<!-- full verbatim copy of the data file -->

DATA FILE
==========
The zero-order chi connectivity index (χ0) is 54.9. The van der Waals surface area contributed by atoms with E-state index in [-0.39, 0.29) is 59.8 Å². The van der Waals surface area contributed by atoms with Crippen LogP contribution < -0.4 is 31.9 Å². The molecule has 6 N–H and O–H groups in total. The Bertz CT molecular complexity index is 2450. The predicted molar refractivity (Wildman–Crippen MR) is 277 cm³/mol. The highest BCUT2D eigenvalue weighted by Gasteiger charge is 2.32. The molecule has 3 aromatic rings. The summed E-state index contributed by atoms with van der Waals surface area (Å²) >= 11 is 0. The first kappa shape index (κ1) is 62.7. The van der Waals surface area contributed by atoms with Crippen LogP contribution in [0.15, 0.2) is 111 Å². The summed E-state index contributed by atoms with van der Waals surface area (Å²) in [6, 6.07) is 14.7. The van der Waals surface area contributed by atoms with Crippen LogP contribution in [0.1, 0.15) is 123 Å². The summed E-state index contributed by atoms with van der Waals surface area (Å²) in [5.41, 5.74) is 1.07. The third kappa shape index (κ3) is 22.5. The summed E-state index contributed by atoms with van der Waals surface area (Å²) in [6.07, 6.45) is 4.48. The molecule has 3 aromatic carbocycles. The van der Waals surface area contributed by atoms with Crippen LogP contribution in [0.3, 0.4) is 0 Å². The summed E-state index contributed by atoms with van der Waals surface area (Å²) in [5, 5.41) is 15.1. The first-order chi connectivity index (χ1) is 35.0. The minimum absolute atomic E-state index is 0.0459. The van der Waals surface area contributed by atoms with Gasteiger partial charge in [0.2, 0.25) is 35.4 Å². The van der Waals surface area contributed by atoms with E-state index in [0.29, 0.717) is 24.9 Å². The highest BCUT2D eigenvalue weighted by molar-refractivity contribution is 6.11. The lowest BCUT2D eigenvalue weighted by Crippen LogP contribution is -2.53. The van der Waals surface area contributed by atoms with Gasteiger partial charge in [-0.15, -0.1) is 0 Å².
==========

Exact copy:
The zero-order chi connectivity index (χ0) is 54.9. The van der Waals surface area contributed by atoms with E-state index in [-0.39, 0.29) is 59.8 Å². The van der Waals surface area contributed by atoms with Crippen LogP contribution < -0.4 is 31.9 Å². The molecule has 6 N–H and O–H groups in total. The Bertz CT molecular complexity index is 2450. The predicted molar refractivity (Wildman–Crippen MR) is 277 cm³/mol. The highest BCUT2D eigenvalue weighted by Gasteiger charge is 2.32. The molecule has 3 aromatic rings. The summed E-state index contributed by atoms with van der Waals surface area (Å²) >= 11 is 0. The first kappa shape index (κ1) is 62.7. The van der Waals surface area contributed by atoms with Crippen LogP contribution in [0.15, 0.2) is 111 Å². The summed E-state index contributed by atoms with van der Waals surface area (Å²) in [6, 6.07) is 14.7. The van der Waals surface area contributed by atoms with Crippen LogP contribution in [0.1, 0.15) is 123 Å². The summed E-state index contributed by atoms with van der Waals surface area (Å²) in [5.41, 5.74) is 1.07. The third kappa shape index (κ3) is 22.5. The summed E-state index contributed by atoms with van der Waals surface area (Å²) in [6.07, 6.45) is 4.48. The molecule has 3 aromatic carbocycles. The van der Waals surface area contributed by atoms with Crippen LogP contribution in [0.3, 0.4) is 0 Å². The summed E-state index contributed by atoms with van der Waals surface area (Å²) in [5, 5.41) is 15.1. The first-order chi connectivity index (χ1) is 35.0. The minimum absolute atomic E-state index is 0.0459. The van der Waals surface area contributed by atoms with Gasteiger partial charge in [0.2, 0.25) is 35.4 Å². The van der Waals surface area contributed by atoms with E-state index in [0.29, 0.717) is 24.9 Å². The highest BCUT2D eigenvalue weighted by molar-refractivity contribution is 6.11. The lowest BCUT2D eigenvalue weighted by Crippen LogP contribution is -2.53. The van der Waals surface area contributed by atoms with Gasteiger partial charge in [-0.15, -0.1) is 0 Å².